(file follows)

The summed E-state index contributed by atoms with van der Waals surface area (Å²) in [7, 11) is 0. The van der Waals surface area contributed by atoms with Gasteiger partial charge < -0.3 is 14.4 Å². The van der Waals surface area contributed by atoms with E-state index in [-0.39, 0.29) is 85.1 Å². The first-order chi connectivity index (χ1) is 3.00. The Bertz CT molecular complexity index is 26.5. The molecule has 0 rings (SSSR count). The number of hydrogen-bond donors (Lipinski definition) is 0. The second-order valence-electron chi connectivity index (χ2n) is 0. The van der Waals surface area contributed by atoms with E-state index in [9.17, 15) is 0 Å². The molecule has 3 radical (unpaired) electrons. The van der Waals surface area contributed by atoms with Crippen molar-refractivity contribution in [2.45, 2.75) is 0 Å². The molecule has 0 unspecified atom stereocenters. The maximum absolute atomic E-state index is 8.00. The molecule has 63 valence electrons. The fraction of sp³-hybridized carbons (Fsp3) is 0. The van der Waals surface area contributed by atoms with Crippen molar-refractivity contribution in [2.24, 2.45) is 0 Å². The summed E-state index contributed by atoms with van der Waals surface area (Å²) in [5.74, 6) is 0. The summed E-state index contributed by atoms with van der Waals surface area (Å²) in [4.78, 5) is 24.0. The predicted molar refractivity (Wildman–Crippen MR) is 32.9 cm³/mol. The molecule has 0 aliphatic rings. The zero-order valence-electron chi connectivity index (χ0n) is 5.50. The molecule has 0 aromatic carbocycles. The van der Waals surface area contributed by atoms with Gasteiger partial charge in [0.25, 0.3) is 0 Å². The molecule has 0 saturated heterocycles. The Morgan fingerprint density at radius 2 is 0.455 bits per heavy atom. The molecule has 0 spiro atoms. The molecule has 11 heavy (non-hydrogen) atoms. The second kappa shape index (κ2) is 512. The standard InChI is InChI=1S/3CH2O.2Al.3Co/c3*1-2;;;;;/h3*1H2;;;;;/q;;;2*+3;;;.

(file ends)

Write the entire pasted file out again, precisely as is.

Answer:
The summed E-state index contributed by atoms with van der Waals surface area (Å²) in [7, 11) is 0. The van der Waals surface area contributed by atoms with Gasteiger partial charge < -0.3 is 14.4 Å². The van der Waals surface area contributed by atoms with E-state index in [-0.39, 0.29) is 85.1 Å². The first-order chi connectivity index (χ1) is 3.00. The Bertz CT molecular complexity index is 26.5. The molecule has 0 rings (SSSR count). The number of hydrogen-bond donors (Lipinski definition) is 0. The second-order valence-electron chi connectivity index (χ2n) is 0. The van der Waals surface area contributed by atoms with E-state index in [9.17, 15) is 0 Å². The molecule has 3 radical (unpaired) electrons. The van der Waals surface area contributed by atoms with Crippen molar-refractivity contribution in [2.45, 2.75) is 0 Å². The molecule has 0 unspecified atom stereocenters. The maximum absolute atomic E-state index is 8.00. The molecule has 63 valence electrons. The fraction of sp³-hybridized carbons (Fsp3) is 0. The van der Waals surface area contributed by atoms with Crippen molar-refractivity contribution in [2.24, 2.45) is 0 Å². The summed E-state index contributed by atoms with van der Waals surface area (Å²) in [5.74, 6) is 0. The summed E-state index contributed by atoms with van der Waals surface area (Å²) in [4.78, 5) is 24.0. The predicted molar refractivity (Wildman–Crippen MR) is 32.9 cm³/mol. The molecule has 0 aliphatic rings. The zero-order valence-electron chi connectivity index (χ0n) is 5.50. The molecule has 0 aromatic carbocycles. The van der Waals surface area contributed by atoms with Gasteiger partial charge in [0.25, 0.3) is 0 Å². The molecule has 0 saturated heterocycles. The Morgan fingerprint density at radius 2 is 0.455 bits per heavy atom. The molecule has 0 spiro atoms. The molecule has 11 heavy (non-hydrogen) atoms. The second kappa shape index (κ2) is 512. The standard InChI is InChI=1S/3CH2O.2Al.3Co/c3*1-2;;;;;/h3*1H2;;;;;/q;;;2*+3;;;.